In testimony before the Senate Rules and Administration Committee last week, retired Supreme Court Justice John Paul Stevens read a brief statement in favor of campaign finance regulation and somewhat critical of the Court's case law in this area. Here I want to offer a few thoughts in reaction to one point he made and in reaction to one line of criticism of that point. The point at issue was his fourth of five points, which I'll quote here in its entirety:
Fourth, while money is used to finance speech, money is not speech. Speech is only one of the activities that are financed by campaign contributions and expenditures. Those financial activities should not receive the same constitutional protection as speech itself. After all, campaign funds were used to finance the Watergate burglaries – actions that clearly were not protected by the First Amendment.
Writing in the National Review, Ed Whelan criticizes this point as a non sequitur. Whelan links to a nicely produced and entertaining short video that Eugene Volokh put together for the Federalist Society, ostensibly to offer an alternative viewpoint. Yet Prof. Volokh's video does not in fact offer an alternative viewpoint. At least on its face, it is completely consistent with what Justice Stevens told the Senate.
Volokh acknowledges that money isn't speech, but he says that laws that restrict the use of money in order to speak infringe speech--in the same way that laws that restrict the use of money in order to exercise other rights (such as the right to counsel) infringe those other rights. Thus, a limit on how much money can be used to fund speech should be treated as an infringement on speech. So far so good.
But now consider one of Volokh's examples. A law that forbids taking an airplane to give a political speech would violate the First Amendment, he says, even though air travel isn't speech. That's quite right, but a law that restricted air travel--by taxing it, say, or by banning certain forms of air travel on grounds of safety--would not violate the First Amendment even though some people who travel by air do so in order to speak. The crucial difference between Volokh's example and mine is that in his, the law targets an activity on the ground of its facilitation of speech, whereas in mine the law targets an activity that is not inherently expressive.
And that's just the point that Justice Stevens is making: Just as some air travel facilitates speech while some air travel does not, so too some campaign contributions go to finance expressive activities (like the purchase of airtime for political advertising) while some campaign contributions go to finance nonexpressive activities (like paying rent for office space for a candidate or financing a break-in of the Watergate hotel).
Note that Justice Stevens does not say that campaign contributions should not receive any constitutional protection. He says that they should not receive the same constitutional protection as speech itself. Read in the context of the Court's doctrne, I understand that to be an argument for the so-called O'Brien test applicable to content-neutral regulations of conduct with an expressive element, which is roughly intermediate scrutiny.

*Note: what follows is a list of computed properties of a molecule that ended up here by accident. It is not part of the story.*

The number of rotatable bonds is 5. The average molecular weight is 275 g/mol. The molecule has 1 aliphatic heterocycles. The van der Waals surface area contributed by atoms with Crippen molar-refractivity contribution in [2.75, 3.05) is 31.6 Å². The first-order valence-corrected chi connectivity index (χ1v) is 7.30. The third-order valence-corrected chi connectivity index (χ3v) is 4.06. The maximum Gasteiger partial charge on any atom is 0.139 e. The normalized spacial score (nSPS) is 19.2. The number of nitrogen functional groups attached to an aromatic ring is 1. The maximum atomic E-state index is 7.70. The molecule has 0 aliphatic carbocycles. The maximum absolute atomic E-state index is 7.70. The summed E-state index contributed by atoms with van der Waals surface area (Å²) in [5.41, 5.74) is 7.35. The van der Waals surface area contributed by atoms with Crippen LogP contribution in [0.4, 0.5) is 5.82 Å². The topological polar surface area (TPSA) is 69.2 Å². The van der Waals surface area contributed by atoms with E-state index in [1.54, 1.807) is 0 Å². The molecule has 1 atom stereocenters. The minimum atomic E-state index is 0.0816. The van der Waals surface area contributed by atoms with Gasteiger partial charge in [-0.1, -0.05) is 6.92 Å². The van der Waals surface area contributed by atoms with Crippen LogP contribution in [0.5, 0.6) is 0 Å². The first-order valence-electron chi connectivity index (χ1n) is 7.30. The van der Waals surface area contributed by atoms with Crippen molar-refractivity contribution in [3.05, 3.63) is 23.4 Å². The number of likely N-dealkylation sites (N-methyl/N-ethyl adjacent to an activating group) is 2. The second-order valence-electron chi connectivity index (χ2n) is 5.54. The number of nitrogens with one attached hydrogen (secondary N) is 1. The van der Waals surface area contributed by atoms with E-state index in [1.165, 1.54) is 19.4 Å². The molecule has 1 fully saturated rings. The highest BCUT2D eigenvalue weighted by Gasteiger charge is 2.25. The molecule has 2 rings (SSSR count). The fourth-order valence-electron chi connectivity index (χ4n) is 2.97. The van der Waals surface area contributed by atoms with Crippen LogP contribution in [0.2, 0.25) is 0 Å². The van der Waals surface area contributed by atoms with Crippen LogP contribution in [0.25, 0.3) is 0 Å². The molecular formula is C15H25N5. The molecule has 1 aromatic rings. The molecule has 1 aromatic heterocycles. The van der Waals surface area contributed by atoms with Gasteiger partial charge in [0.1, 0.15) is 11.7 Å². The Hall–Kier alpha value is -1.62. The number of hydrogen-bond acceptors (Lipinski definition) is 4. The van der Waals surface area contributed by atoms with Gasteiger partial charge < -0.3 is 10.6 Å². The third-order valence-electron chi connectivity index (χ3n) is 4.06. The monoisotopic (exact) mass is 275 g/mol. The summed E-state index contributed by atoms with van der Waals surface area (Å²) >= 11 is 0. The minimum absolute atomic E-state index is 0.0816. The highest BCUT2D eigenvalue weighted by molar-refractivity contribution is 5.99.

Notably, in the video Prof. Volokh quotes Justice Breyer for the proposition that "the First Amendment is involved" in campaign finance cases "not because money is speech (it is not) but because it enables speech." So on the fundamental question, there appears to be no real disagreement between Volokh and Breyer, or between Breyer and Stevens, and thus between Whelan (invoking Volokh) and Stevens.
But how can that be? Volokh and Whelan approve of the Supreme Court's restrictive view of permissible campaign finance regulation, whereas Breyer wrote the chief dissent in McCutcheon v. FEC and joined the dissent of Justice Stevens in Citizens United v. FEC. The answer, I think, is that whereas everybody agrees that: (1) money isn't speech; and (2) money can facilitate speech, they disagree over whether campaign spending is inherently expressive and therefore subject to strict scrutiny rather than intermediate scrutiny.
I take Stevens and Breyer to be saying that enough of the activities of campaigns are nonexpressive that laws restricting campaign contributions are laws restricting conduct that has some expressive elements and is therefore subject to the O'Brien test. I take Volokh and Whelan, as well as, more importantly, five Justices of the Supreme Court, to be saying that even when a campaign rents office space it is doing so for an expressive purpose--namely, to promote the candidate--so that essentially all campaign spending is expressive (with the possible exception of the Watergate break-in).
Who's right here? I think there is a great deal to be said for both perspectives and that precedents from non-campaign cases are not all that helpful. In the end, it may not matter. I suspect that a judge who wants to uphold campaign regulations can usually do so regardless of the level of scrutiny, and likewise for a judge who wants to strike them down.